Market Your Network of Experts
Our research discovered that clients find comfort in knowing that third-party models provide the benefit of the collective expertise of an asset management firm’s analysts, strategists and PhDs. From their perspective, advisors using third-party model portfolios are combining valuable research and data with their intimate knowledge of the client’s needs—a welcome approach that will help their portfolios.
In fact, the research identified that 58% of investors would consider switching advisors if the new advisor properly promoted a models-based practice. Perhaps even more eye-opening—this number increased to 84% when only considering the millennial age group.5
Given that our research found that investors were far more likely to switch advisors if they were aware that another advisor was using third-party models in their portfolios—it’s vital for you to promote that in your marketing efforts.
How to Get Started on These Five Actions:
It can sound daunting to rethink the clients you serve, the marketing approaches you take and the functions of your practice that are candidates for outsourcing.
But WisdomTree is here to help.
We recently introduced an exciting program for RIAs and Independent Advisory Firms, WisdomTree Portfolio and Growth Solutions. This program was built to assist advisors in delivering customized portfolios and provide rebalancing and trading services and access to practice management expertise focused on business growth—such as digital presence and client segmentation.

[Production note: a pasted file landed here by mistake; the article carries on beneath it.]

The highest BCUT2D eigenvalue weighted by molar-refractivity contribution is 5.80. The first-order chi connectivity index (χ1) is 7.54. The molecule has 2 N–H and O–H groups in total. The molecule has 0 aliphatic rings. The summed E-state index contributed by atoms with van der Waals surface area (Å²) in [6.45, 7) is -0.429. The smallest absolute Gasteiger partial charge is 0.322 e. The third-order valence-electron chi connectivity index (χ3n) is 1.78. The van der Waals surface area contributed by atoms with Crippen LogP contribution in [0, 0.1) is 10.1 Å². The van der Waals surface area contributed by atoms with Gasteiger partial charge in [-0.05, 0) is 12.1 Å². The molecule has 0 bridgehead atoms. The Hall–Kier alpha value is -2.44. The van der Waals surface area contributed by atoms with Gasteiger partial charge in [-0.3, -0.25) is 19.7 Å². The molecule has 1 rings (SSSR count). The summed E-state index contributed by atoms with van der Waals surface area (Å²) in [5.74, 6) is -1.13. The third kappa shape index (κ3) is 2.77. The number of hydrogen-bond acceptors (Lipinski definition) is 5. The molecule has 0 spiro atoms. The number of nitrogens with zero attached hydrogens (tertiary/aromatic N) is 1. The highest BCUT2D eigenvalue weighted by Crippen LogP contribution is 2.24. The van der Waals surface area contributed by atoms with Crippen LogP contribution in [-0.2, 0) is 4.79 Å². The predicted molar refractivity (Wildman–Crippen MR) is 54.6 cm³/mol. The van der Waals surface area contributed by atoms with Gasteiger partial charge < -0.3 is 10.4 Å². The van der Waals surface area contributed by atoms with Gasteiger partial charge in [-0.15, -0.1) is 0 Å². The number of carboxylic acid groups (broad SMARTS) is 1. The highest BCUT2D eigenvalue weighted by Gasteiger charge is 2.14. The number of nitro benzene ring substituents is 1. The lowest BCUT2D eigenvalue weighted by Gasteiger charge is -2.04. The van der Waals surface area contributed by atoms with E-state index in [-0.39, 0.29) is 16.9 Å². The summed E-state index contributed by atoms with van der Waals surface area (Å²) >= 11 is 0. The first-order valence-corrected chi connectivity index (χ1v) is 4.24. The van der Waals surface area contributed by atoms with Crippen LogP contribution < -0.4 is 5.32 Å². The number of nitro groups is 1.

No matter what the markets bring us for the remainder of 2022 and onward—WisdomTree is well-positioned to serve growth-oriented advisors through our resources and expertise. We welcome you to try it out!
1 Michael Kitces, “How To Find Your Niche As A Financial Advisor,” Nerd’s Eye View, 5/5/14. https://www.kitces.com/blog/how-to-find-your-niche-as-a-financial-advisor/
2 Source: Charles Schwab. 2020 RIA Benchmarking Study. (Median results for all firms with $250 million or more in AUM.)
3 Source: Kredible, Wealth Management Research, 11/15.